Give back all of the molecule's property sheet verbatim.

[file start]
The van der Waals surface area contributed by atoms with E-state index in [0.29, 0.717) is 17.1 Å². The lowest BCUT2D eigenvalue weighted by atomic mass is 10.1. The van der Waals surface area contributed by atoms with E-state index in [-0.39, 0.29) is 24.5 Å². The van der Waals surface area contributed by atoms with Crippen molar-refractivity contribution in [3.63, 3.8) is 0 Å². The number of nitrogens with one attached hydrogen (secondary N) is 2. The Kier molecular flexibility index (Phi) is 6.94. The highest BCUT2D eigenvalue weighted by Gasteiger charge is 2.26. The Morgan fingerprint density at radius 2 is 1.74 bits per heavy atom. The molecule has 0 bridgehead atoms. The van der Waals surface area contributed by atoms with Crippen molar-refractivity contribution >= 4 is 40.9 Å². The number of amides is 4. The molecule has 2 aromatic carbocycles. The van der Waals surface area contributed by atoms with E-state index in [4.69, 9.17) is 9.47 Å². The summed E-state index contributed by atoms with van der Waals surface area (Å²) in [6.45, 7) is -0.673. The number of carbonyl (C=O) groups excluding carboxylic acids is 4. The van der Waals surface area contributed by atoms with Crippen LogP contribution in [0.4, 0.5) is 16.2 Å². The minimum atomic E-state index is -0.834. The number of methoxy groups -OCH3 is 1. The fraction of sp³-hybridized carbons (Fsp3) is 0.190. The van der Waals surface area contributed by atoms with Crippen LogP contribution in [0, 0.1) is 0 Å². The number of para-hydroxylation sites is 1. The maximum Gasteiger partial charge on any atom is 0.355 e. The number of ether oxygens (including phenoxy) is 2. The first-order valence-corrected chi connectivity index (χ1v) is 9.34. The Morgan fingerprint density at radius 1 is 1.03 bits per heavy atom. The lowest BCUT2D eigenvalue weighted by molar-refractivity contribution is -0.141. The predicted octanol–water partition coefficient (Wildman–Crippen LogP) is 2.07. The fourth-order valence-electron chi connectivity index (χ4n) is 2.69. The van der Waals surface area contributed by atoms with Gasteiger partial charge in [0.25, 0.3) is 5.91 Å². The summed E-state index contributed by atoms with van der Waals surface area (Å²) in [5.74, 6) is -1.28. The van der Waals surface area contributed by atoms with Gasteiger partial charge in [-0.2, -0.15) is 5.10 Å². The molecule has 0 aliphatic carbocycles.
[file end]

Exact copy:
The van der Waals surface area contributed by atoms with E-state index in [0.29, 0.717) is 17.1 Å². The lowest BCUT2D eigenvalue weighted by atomic mass is 10.1. The van der Waals surface area contributed by atoms with E-state index in [-0.39, 0.29) is 24.5 Å². The van der Waals surface area contributed by atoms with Crippen molar-refractivity contribution in [3.63, 3.8) is 0 Å². The number of nitrogens with one attached hydrogen (secondary N) is 2. The Kier molecular flexibility index (Phi) is 6.94. The highest BCUT2D eigenvalue weighted by Gasteiger charge is 2.26. The Morgan fingerprint density at radius 2 is 1.74 bits per heavy atom. The molecule has 0 bridgehead atoms. The van der Waals surface area contributed by atoms with Crippen molar-refractivity contribution >= 4 is 40.9 Å². The number of amides is 4. The molecule has 2 aromatic carbocycles. The van der Waals surface area contributed by atoms with E-state index in [4.69, 9.17) is 9.47 Å². The summed E-state index contributed by atoms with van der Waals surface area (Å²) in [6.45, 7) is -0.673. The number of carbonyl (C=O) groups excluding carboxylic acids is 4. The van der Waals surface area contributed by atoms with Crippen LogP contribution in [0.4, 0.5) is 16.2 Å². The minimum atomic E-state index is -0.834. The number of methoxy groups -OCH3 is 1. The fraction of sp³-hybridized carbons (Fsp3) is 0.190. The van der Waals surface area contributed by atoms with Crippen LogP contribution in [0, 0.1) is 0 Å². The number of para-hydroxylation sites is 1. The maximum Gasteiger partial charge on any atom is 0.355 e. The number of ether oxygens (including phenoxy) is 2. The first-order valence-corrected chi connectivity index (χ1v) is 9.34. The Morgan fingerprint density at radius 1 is 1.03 bits per heavy atom. The lowest BCUT2D eigenvalue weighted by molar-refractivity contribution is -0.141. The predicted octanol–water partition coefficient (Wildman–Crippen LogP) is 2.07. The fourth-order valence-electron chi connectivity index (χ4n) is 2.69. The van der Waals surface area contributed by atoms with Gasteiger partial charge in [0.25, 0.3) is 5.91 Å². The summed E-state index contributed by atoms with van der Waals surface area (Å²) in [5.74, 6) is -1.28. The van der Waals surface area contributed by atoms with Gasteiger partial charge in [-0.2, -0.15) is 5.10 Å². The molecule has 0 aliphatic carbocycles.